Why I lacto-ferment banana peppers:
My family loves homemade pizza on Friday night. In particular, my husband loves banana peppers on the pizza in place of nitrate laden pepperoni. I can't bring myself to consistently buy pepperoni loaded with chemicals or artificially colored banana peppers.
Last summer on a whim, I grew banana peppers. Because we weren't eating them at the rate they were ripening, I decided to lacto-ferment a jar. Oh my. They are delicious. This year I grew two banana pepper plants.
In a previous post, Lisa explains the benefits of lacto-fermentation:
Lacto-fermentation is a traditional method of food preservation in which salt and/or a culture (like whey) are used to inhibit putrefying bacteria until enough lactic acid is produced to preserve the food. The lactic acid is produced by lactobaccili (lactic acid producing bacteria).
The process of lacto-fermentation increases the digestibility of the lacto-fermented food. Because digestive enzymes are increased it also helps to digest other food eaten in the same meal. In addition, lacto-fermentation increases vitamin levels and supports the growth of healthy flora in the intestines.
Think of this as preserved super nutritious easily digestible raw food. As you can see, this is much more nutrient-dense fair than our modern pasteurized vegetables preserved in an acidic brine of white vinegar (Did you know white vinegar is made from corn and most of our corn is GMO?) Best of all, lacto-fermented vegetables are easy to make and taste great!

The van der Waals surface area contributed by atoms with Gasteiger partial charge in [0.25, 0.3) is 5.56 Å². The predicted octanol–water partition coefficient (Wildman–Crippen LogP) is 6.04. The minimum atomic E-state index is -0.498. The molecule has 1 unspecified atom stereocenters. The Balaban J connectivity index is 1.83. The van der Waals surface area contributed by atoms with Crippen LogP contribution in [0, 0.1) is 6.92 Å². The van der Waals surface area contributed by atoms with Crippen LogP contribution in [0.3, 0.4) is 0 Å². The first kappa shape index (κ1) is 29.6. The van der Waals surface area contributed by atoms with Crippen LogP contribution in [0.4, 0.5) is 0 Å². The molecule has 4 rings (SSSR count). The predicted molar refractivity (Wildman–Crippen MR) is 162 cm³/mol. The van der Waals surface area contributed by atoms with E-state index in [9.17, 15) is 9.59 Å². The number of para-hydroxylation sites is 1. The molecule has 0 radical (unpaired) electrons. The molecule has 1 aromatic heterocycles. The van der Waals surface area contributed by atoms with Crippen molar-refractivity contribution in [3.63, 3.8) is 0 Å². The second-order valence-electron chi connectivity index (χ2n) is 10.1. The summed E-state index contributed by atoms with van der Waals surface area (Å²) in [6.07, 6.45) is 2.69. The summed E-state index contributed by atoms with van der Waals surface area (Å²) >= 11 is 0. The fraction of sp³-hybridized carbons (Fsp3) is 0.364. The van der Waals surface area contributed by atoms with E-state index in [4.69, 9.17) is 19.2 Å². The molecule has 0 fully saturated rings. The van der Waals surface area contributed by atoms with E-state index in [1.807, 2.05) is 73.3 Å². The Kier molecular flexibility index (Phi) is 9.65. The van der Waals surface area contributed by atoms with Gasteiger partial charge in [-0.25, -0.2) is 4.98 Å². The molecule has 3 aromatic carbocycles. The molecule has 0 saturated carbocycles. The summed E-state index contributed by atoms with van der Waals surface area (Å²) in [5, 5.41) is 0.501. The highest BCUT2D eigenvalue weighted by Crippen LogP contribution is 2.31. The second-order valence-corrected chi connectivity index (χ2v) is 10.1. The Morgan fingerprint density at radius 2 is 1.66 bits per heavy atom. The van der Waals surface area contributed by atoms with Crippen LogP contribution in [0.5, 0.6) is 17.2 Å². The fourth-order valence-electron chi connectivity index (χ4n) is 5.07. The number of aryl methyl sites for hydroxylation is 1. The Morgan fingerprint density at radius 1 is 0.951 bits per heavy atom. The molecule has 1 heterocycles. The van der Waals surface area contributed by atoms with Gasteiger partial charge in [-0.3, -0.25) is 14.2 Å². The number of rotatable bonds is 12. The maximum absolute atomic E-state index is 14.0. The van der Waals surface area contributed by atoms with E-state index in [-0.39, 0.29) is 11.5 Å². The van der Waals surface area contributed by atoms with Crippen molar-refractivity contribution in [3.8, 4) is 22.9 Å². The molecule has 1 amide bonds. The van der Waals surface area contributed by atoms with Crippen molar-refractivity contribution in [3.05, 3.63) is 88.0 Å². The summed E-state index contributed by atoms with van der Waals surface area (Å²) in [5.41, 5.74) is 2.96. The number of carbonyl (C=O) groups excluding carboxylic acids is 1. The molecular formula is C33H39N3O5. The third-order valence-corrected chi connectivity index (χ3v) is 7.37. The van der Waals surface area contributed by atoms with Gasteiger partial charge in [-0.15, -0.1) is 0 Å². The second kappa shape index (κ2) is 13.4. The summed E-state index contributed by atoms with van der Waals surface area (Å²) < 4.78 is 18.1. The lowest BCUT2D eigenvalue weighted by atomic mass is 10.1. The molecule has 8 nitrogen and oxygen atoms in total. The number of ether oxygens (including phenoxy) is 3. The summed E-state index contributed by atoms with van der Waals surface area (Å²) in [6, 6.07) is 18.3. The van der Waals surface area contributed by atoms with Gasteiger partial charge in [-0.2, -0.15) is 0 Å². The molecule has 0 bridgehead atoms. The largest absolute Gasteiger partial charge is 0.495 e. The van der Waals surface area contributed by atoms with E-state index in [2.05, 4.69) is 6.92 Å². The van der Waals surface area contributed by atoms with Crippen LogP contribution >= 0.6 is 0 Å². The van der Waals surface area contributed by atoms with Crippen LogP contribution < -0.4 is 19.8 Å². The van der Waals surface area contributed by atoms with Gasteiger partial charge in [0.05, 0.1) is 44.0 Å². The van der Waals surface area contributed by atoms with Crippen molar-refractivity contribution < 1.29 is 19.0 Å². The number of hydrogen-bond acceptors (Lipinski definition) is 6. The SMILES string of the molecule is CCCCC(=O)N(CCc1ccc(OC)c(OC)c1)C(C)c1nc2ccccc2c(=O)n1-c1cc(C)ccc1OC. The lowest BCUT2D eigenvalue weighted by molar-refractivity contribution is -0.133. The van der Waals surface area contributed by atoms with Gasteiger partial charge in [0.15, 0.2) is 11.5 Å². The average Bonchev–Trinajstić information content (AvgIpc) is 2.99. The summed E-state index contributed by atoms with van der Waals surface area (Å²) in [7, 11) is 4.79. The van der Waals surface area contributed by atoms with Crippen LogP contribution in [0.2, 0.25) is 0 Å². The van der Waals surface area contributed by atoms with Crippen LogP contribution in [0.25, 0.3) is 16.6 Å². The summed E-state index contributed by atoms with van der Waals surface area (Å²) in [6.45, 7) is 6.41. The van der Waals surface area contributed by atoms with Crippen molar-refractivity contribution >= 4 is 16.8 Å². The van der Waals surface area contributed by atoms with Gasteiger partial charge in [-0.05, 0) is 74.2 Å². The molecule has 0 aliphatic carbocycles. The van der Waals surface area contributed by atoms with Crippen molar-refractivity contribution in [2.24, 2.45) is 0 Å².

How I lacto-fermented banana peppers:
Start with about 15-20 banana peppers, one jalapeno pepper for heat, 3 cloves of garlic and half a sweet onion. No artificial colors or flavors here.
For whey I used plain, full fat yogurt strained through a coffee filter/strainer contraption. Whey drips out the bottom and you're left with a thick greek-like yogurt.
Fill a jar with the rings.
Slice the jalapeno, onion and garlic and place them on the top. The placement is not crucial - they can be mixed. I just wanted to make sure all my banana peppers fit into the jar. If I had more room, I would have added more onions and or garlic.
Add 4 T whey, 1 T Real Salt (or other sea salt without added iodine), and fill jar with filtered or non-chorinated water. I actually used 2 T whey from the yogurt and 2 T of "juice" from a previous batch of kimchi.
Screw a lid on tightly.
Below: peppers after 24 hours - you can see how the color has changed from green to yellow and the liquid appears murkier. The pressure is building under the lid, too. This tells me that fermentation is happening!
all of these ingredients can be found currently at a central Arkansas farmers' market
prep time: about 30 minutes - it's easy people!
quart of banana peppers
jalapeno pepper or more
3 or more cloves of garlic
1/2 or more onion, sliced
4 T whey
1 T Real salt
quart jar and lid
Let jar sit at room temperature for at least 3 days then store in the refrigerator.
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